Anyone use 1/4" wide (instead of 3/8" ) plane groove for pannel an stub tennon?

  • Creator
  • #137535


    I am just starting to make the wall clock and have cut the pine down to near dimensions.

    I’m rewatching the videos carefully.

    Paul used a 3/8″ groove wide plough plane to house the front and stub tennons. I’ve only got a 1/4″ wide blade for my plough plane. I am tempted to do make a 1/4″ wide groove rather than buy a 3/8″ blade. Has anyone else done this? Would there be any unanticipated downside?

    Many thanks for the input.


Viewing 7 replies - 1 through 7 (of 7 total)
  • Author
  • #137536
    Dan Roper


    Hi Joe,
    In a short answer, yes. I built a vanity for our new bathroom several years ago and when I built the doors, I did the quarter inch tenons and panels. They get a lot more use than your clock will and they have held up just fine. Absolutely no problem. It has been my understanding that if your material is three quarters think then the mortise and tenon should be one third ie. 1/4.

    Good luck with you build




    I’ve built 3 clocks now and have used the 1/4″ for them all. Just the dimensions of your stub tennons will change as well as the thinness of the sides of your face panel. Like Dan said, the clock will see much less use then a cabinet door and will still remain plenty strong.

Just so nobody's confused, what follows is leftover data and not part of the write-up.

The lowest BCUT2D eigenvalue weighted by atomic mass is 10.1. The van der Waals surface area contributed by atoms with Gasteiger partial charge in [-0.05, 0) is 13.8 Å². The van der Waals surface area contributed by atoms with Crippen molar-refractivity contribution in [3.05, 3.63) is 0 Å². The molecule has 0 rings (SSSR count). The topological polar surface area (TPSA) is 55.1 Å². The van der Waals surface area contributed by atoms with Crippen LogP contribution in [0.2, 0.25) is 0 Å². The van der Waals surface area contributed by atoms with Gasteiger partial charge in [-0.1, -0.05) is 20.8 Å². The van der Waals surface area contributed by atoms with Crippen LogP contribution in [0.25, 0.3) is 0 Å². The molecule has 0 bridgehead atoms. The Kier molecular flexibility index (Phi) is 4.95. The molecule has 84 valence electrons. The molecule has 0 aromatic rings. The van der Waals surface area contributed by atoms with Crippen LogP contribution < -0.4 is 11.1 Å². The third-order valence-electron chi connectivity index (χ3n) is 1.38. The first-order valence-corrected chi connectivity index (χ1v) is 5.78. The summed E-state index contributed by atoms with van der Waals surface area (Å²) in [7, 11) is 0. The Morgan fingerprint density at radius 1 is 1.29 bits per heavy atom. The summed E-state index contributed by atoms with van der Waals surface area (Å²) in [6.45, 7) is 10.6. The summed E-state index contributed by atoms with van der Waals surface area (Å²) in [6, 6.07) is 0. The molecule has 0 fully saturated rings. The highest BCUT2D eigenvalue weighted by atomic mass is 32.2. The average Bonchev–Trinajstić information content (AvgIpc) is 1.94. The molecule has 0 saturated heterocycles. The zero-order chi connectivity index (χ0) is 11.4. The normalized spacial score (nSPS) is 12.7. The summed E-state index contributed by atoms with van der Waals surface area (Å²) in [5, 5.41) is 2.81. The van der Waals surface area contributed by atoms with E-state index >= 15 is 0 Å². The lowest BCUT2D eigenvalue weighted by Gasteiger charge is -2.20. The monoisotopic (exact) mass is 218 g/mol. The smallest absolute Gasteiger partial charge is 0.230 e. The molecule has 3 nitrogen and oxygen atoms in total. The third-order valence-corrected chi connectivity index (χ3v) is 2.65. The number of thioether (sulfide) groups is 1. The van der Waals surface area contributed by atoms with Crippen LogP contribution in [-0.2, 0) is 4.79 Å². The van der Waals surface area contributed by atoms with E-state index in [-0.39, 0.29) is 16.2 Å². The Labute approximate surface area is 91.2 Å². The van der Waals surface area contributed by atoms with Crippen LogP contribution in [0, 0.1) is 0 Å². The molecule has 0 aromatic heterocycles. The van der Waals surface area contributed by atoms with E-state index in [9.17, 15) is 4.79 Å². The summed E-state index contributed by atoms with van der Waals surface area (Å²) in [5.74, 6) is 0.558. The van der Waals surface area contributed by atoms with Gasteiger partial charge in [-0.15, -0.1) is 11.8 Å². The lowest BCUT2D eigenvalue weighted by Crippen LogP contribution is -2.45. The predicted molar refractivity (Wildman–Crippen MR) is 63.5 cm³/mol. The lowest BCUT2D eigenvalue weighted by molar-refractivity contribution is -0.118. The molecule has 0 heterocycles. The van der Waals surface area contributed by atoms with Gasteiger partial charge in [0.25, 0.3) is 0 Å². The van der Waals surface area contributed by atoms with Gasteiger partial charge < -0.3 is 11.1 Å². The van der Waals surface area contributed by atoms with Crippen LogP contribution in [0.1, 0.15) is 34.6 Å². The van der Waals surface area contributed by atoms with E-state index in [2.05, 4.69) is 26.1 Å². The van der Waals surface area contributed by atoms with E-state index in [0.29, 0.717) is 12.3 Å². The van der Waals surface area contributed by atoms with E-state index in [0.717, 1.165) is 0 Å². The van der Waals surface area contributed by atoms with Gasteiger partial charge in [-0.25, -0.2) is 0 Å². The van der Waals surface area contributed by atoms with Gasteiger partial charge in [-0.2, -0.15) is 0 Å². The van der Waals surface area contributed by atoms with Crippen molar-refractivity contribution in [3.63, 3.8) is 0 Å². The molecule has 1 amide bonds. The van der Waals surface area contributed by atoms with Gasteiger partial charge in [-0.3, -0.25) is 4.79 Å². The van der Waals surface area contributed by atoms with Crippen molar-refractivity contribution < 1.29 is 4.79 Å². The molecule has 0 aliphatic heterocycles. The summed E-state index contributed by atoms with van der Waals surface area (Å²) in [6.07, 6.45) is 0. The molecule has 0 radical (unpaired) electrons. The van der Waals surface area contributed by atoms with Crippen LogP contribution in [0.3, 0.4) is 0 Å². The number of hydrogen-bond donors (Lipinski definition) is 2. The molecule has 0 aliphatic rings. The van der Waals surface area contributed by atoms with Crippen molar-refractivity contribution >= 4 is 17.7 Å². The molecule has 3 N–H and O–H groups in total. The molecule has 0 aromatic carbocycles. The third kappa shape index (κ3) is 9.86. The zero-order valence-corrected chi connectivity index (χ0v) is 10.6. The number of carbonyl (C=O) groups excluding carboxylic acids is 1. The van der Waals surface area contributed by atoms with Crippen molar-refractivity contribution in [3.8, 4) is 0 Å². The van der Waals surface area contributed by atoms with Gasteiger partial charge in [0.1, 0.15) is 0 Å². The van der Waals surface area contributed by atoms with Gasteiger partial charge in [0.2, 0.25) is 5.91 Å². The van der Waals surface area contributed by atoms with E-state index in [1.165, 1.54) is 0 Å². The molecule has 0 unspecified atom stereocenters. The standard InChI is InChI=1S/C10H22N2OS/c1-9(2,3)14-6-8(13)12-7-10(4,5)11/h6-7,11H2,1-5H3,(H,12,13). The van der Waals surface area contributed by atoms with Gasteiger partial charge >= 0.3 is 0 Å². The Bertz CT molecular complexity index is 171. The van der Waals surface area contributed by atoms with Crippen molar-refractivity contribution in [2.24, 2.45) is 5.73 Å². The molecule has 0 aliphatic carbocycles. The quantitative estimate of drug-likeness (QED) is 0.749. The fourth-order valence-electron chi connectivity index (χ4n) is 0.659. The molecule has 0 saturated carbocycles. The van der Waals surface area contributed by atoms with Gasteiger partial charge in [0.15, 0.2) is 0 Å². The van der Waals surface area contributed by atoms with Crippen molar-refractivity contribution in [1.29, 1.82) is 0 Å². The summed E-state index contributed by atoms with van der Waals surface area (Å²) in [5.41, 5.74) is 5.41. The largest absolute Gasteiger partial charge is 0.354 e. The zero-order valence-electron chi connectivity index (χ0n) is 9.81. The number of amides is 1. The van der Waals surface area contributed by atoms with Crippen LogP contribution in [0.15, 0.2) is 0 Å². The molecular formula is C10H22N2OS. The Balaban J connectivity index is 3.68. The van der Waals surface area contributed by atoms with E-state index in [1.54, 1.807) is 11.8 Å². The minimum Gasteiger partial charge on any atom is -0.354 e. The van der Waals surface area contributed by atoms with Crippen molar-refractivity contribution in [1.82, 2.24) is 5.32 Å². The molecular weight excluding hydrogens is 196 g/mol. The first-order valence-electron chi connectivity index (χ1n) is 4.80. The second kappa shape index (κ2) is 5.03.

Good luck!




    Thanks for the feedback. I will proceed forward with confidence. I’m really looking forward to this build.



    I have to admit that after practicing with my ebay Record 44c on some test pieces and getting a lot of tearout I cheated and used my power router – I feel somewhat “dirty” now….

    I will try again on a second clock after trying to get a sharper edge on the blade. Paul’s went so smooth through the wood with a nice cutting sound. Mine just kept catching and tearing edges even after sharpening and practicing on scrap.

    Hope the 1/4 works out for you!



    Thanks. The 1/4″ worked just fine. I have now built a total of 4 clocks. I received a 3/8″ blade as a gift so I have now used both sizes and both work fine.

    Paul did a more detailed video on plough planes sometime in 2018 that had additional details that helped. I’ve experimented quite a bit to find a good way to get a clean groove. I added a wooden fence onto my plough plane. That give me more purchase and makes it easier to keep it from wobbling as I cut the groove which helps avoid tearout.

    Shallow cuts seem to help. Where possible (design still looks as good), I try and orient the wood so that I am ploughing with the grain instead of it. Also, I am very careful on the first dozen or so passes. I have often run my knife into the walls to help. Some wood species seem easier to plough than others.

    I have gotten to the point where I can make some decent grooves with little (but not zero) tear out. I am nothing special when it comes to skill. I just think it takes a bit of practice to learn how to use the tool properly.



    I’ve found a slightly higher than average angle helps with preventing tearout, and it has to be extremely sharp. I like the ray isles set, superb replacement blades if you have a record no44, I got them because mine came with no blades, highly recommended.



    Thank you for that fantastic idea. It is certainly easy enough to try this and makes sense.

Viewing 7 replies - 1 through 7 (of 7 total)

You must be logged in to reply to this topic.